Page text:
If a game is supposed to be a series of interesting choices, environment of the game should offer those choices. And one of the defining features of the game environment are various creatures that inhabit it.
Super Mario Bros. 3 is one of my all time favourite games and one that implements concept of unique creatures rather well. I’m not going to go through and analyze each and every of them, as there are quite a bit. Instead, I’ll pick and highlight some that I find particularly interestingly done.
World of Super Mario 3 is divided into 8 different regions (or worlds), each of them having a unique theme and themed monsters. All kinds of aquatic creatures play big role in water world, while ice world is frozen and particularly slippery. Having monsters and areas themed keeps them coherent and limits amount of different types of monsters that player has to tackle at any given time.
Goomba is probably the first enemy encountered, no matter which Mario game you’re playing and it’s pretty standard: walks from one direction to another, falls from ledges and doesn’t do anything else. But even such limited enemy can offer interesting choices. For example, if player manages to jump on top of several enemies without touching ground in between, the points rewarded are higher. Repeat trick for long enough and instead of points your start getting 1-Ups. Goombas are the first enemy I remember trying to do this, as they often walk in groups. Later levels mix up things a bit by introducing flying goombas, giant goombas and goombas that can jump (the famous Kuribo’s shoe), but the basic premise stays the same.
Some other monsters build on the mechanics of goombas. Koopa troopas (those turle looking creatures) patrol similarly from side to side, but they add extra tricks. A koopa isn’t killed by just jumping on top it, merely flipped on its back. If left alone long enough, it will straightent themselves and continue patrolling. The koopa flying on its back can be kicked forward and then it acts as a projectile dangerous to monsters and players alike. If player chooses to dispatch koopa troopa by using a fireball, the shell disappears.
Buster beetle has similar mechanics than koopa, with one major difference: while koopa can be dispatched by throwing it with fireball, buster beetles are immune against it. This makes them slightly more dangerous to player.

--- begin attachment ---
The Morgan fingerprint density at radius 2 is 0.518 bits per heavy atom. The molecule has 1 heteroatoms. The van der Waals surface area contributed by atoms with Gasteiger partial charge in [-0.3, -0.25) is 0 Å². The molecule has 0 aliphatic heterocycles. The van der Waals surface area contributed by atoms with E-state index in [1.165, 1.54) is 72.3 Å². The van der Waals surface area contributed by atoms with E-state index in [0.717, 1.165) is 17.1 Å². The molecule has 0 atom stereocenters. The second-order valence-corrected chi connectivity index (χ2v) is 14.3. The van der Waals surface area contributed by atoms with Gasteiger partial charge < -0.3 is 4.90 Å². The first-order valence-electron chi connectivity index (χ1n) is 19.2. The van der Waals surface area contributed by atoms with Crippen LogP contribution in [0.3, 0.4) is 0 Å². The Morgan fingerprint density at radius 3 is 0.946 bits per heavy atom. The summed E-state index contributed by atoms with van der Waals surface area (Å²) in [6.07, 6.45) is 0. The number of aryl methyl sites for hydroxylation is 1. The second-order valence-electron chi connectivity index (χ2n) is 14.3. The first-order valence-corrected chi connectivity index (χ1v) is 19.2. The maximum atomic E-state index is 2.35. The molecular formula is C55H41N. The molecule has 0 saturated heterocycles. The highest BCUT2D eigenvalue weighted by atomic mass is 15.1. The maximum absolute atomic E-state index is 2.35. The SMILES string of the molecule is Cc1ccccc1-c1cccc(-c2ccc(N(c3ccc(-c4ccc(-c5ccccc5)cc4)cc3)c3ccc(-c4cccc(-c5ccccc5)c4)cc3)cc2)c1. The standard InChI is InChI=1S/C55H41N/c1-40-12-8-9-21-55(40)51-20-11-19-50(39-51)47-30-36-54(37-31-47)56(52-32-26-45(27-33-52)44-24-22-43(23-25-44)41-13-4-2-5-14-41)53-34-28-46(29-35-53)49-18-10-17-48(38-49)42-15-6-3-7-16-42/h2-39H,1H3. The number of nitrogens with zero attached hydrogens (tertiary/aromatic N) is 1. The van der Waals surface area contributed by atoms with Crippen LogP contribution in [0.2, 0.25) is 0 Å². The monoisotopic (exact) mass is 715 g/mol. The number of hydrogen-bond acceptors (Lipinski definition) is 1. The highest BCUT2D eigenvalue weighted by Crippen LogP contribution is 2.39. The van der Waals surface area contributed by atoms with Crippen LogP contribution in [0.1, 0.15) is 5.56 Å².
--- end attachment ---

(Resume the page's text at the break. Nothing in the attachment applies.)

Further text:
Sort of final evolution of the theme is spiny. They look like red buster beetles with spikes on their back. Unlike buster beetles, spinies can be dispatched by fireballs, but jumping on top of them is dangerous under normal circumstances. Thus, they are sort of like mirror image of buster beetles.
So here we have 4 different monsters (and a pile of different variants of them that I didn’t go through). They all build upon same mechanics, with slight variations: all of them patrol and their main attack is touching the player. Simple variations like this can create nice and interesting situations. For example, place several koopa troopas in a small space between pipes with some bonus item. If player chooses to try and retrieve the item, they have to be mindful of the shells that start flying back and forth rather easily.
Or have a section where goombas are predominant enemy, with some spinies mixed in. Again, player has to be mindful where they jump, unless they want to land on top of some painful spiny spikes.
Or place a koopa troopa in front of some long queue of enemies, inviting the player to kick the shell and run after it, effectively using it as a battering ram. For extra naughtiness, place a pipe or some other obstacle at the other end that sends the shell back to the player.
The point is that you don’t have to have that different monsters, as long as they’re different enough, to create interesting game play mechanics. But on the other hand, they have to be different enough, so they don’t just feel like clones of each other with slightly different stats (imagine regular goomba and turbo goomba that moves at 110% speed).